Determine the Value of Antique Dolls
Determine the Value of Antique Dolls
There are many factors in determining the value of an antique doll. For instance, you should consider the age, originality, quality, size, clothing, markings and body type of the doll. Determine the Value of Antique Dolls
It may surprise you that age is not the determining factor in considering value of an antique doll. Certainly, if a doll is rare as well as old, the value increases. Is the doll readily available? Is the doll a one of a kind? It is interesting to note, that many 20th century mass produced dolls are more valuable than older, rarer dolls.
If an antique doll is completely original, including all body parts, wig, eyes, clothing etc. it is much more valuable than many dolls we find today, that are “put together” dolls. This means that the doll has been recreated using an assortment of genuine antique parts, but the parts are not original to the actual doll. Finding a completely original doll today is becoming harder and harder to find, so don’t pass up a beautiful doll just because her clothing or wig may not be original.
Quality of the Doll
Two doll heads from the same doll mold can look very different, and have equally different values. The talent of the artist painting the dolls had a lot to do with this. Always select the best quality of a particular mold that you can find. Look for uniform painting, smooth clear bisque, realistic coloring and nicely set eyes. Avoid dolls with unevenly painted brows and lips, black spots in the porcelain and eyes that are not set properly, often giving dolls a cross eyed appearance.
As a rule of thumb, larger versions of the same mold will be more valuable than their smaller counterparts. This is only a guideline, and collectors of small dolls (such as myself) will often argue this point. Expect to pay more for large dolls, or have your large dolls valued higher than smaller versions.
The most desirable clothing on your doll is of course original clothing in good condition. If you are fortunate enough to have original clothing on your doll, don’t be tempted to redress her simply to match a room, or to “freshen her up”. If you simply must replace her clothing, keep the original clothing wrapped in acid free paper, and stored in a dark, cool place. Make sure as well that you label the package according to what doll it belongs to. If the doll has no clothing, or is not original, be sure to dress it in fabrics and of the fashion popular when the doll was made.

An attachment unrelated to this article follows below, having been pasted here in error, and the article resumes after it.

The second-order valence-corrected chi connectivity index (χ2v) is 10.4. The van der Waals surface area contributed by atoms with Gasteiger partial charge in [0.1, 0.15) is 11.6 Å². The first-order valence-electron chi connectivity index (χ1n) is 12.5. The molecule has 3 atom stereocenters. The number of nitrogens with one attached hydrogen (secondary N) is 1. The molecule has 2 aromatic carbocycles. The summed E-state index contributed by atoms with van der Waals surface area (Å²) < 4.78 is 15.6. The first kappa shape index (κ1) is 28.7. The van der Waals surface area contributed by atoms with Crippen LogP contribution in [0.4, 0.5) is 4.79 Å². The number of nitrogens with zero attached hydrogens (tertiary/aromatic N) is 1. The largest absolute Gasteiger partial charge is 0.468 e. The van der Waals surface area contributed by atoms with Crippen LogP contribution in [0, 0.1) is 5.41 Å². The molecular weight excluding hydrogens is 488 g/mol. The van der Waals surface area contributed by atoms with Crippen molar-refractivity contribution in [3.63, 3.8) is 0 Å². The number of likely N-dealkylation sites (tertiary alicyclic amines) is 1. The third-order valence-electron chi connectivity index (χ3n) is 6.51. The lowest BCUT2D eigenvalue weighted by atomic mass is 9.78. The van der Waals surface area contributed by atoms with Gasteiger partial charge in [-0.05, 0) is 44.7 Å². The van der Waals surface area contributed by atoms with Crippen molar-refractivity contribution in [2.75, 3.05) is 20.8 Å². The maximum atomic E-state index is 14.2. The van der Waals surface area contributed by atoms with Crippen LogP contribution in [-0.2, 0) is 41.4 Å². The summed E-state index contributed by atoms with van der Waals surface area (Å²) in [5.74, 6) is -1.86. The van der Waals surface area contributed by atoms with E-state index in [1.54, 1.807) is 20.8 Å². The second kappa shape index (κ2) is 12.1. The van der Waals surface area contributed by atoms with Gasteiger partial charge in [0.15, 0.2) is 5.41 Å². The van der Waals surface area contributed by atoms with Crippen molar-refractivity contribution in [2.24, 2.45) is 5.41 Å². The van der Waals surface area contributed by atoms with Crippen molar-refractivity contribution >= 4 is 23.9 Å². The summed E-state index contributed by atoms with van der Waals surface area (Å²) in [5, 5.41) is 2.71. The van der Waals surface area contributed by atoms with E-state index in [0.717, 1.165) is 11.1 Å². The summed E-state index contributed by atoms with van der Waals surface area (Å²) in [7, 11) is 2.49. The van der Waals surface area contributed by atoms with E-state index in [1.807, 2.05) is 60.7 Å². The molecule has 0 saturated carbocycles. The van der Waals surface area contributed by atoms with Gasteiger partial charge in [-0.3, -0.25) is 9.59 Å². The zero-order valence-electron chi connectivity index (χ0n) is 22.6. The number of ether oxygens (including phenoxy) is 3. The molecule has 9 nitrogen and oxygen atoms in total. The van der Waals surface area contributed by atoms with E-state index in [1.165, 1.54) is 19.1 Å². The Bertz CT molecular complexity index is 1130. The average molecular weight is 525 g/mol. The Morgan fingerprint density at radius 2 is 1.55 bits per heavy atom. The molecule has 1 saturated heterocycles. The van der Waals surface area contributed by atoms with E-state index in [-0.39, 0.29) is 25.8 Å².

Markings on your Doll
A marked doll is worth more than an unmarked doll, if all other factors are equal. On a shoulder plate doll, you will find the markings on the back of the shoulder plate itself. On a head meant for a ball joint body, the markings will be found on the back of the head, often under the wig area. In some cases the doll bodies were marked as well, usually with a hallmark stamp.
Some body types are more desirable to collectors than others, but this is often a personal preference. Beautifully made and maintained kid bodies if in good condition, enhance the value of a doll. Equally so, a ball joint body in original, or skilfully repaired condition can add to the value. In dealing with newer dolls of vinyl or plastic materials, avoid dolls that have ink stained bodies as this will greatly detract from their value.
Hopefully I have provided some information that will help you in deciding what dolls to purchase, or if the dolls you have are worth what was paid for them. Most important, when purchasing antique dolls, learn to know what you are looking for. If you are unsure be sure to purchase your dolls from a reputable doll dealer rather than from a flea market or from a private seller. Purchase some good books on doll markings and values that includes good photos. There are many reproduction dolls on the market today that can easily fool a less seasoned doll collector.
By: Jayne Cremasco
About the Author
As Senior.com Director of Sales and Marketing, Kimberly Johnson is passionate about providing Seniors with the resources and products to live well. Kimberly is a seasoned caregiver to her family and breast cancer survivor. Her father battled ALS, Lou Gehrig’s disease and she was a primary caregiver. Today Kimberly lives in Southern California near her 104-year-old grandmother, widowed mother, a mentally disabled sister and second sister who is also a breast cancer survivor. She is happily married to her husband of 24 years and they have 3 children.View All Articles